American minstrels and jug bands often took everyday objects—such as washboards and jugs—and used them as instruments. Spoons are another example of an American folk instrument.
How are spoons played? Two spoons are held back-to-back in one hand and played “clickety clack” by hitting them against the player’s thigh and other hand.
Spoons are used as musical instruments in cultures around the world. "Playing the spoons" may have originated in England as “playing the bones,” in which the convex sides of a pair of sheep rib bones are rattled together in the same way. Spoons are also used in Russian, Turkish, Greek, and Canadian folk music.
1. Provide or have students bring in inexpensive spoons and practice the techniques. Have them play along to a rhyme, poem, rap, or verse of their choice.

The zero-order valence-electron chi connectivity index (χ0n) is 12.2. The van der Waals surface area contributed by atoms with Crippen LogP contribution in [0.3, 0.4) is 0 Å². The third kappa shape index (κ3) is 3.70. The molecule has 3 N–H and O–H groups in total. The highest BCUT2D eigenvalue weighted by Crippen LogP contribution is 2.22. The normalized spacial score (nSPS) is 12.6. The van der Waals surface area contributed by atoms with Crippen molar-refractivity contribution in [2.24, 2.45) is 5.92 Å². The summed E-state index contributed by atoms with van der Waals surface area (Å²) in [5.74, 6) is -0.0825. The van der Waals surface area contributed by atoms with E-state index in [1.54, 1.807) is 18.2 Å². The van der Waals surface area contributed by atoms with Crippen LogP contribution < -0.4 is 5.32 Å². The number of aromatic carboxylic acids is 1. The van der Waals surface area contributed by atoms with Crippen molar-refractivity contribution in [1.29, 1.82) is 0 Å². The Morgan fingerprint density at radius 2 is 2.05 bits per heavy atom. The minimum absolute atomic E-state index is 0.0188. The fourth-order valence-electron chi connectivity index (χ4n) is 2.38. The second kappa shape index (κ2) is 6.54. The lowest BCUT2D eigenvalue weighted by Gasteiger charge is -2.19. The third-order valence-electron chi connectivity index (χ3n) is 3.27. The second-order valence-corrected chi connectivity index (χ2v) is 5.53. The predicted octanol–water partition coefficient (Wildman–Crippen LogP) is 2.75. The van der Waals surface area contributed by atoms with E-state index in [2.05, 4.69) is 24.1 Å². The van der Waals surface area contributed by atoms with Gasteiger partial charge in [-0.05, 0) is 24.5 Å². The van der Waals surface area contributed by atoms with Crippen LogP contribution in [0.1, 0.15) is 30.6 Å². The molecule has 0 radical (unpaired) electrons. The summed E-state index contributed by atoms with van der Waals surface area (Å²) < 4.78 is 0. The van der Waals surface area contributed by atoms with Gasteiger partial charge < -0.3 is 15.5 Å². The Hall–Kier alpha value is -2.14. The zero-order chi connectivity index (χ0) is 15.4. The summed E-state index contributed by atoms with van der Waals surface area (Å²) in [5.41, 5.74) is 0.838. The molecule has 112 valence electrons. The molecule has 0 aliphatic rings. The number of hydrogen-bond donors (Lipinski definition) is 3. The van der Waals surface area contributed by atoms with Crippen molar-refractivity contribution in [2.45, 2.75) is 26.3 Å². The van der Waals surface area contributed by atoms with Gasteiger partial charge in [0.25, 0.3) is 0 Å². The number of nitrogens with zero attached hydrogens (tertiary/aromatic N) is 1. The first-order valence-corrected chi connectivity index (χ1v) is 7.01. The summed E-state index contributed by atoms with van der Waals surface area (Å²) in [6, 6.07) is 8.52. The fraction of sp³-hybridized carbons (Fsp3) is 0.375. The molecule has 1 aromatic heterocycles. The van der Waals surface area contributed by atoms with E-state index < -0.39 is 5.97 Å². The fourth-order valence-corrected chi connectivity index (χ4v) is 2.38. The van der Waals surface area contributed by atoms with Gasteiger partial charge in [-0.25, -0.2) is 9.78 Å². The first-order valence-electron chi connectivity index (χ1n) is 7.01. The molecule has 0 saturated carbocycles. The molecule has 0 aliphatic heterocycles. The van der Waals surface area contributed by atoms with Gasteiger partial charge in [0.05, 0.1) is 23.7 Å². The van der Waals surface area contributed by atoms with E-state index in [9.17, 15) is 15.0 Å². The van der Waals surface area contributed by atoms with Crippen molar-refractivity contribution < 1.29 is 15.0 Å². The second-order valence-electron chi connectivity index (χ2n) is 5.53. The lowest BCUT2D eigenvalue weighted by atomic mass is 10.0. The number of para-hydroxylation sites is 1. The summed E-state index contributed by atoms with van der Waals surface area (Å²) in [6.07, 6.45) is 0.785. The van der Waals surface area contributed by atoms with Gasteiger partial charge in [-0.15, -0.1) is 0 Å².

2. Have students create their own simple instruments, using the Introduction to Instruments of the World segment for ideas.
3. Play jug band music and discuss how the jugs are used as instruments.
4. Discuss how Dalglish is improvising the rhythm, using sequences he thinks sound good together. Have the class play a steady beat on percussion instruments and ask individual students to improvise their own rhythmic sequences within the beat. Discuss how that sounds and how it feels to improvise.
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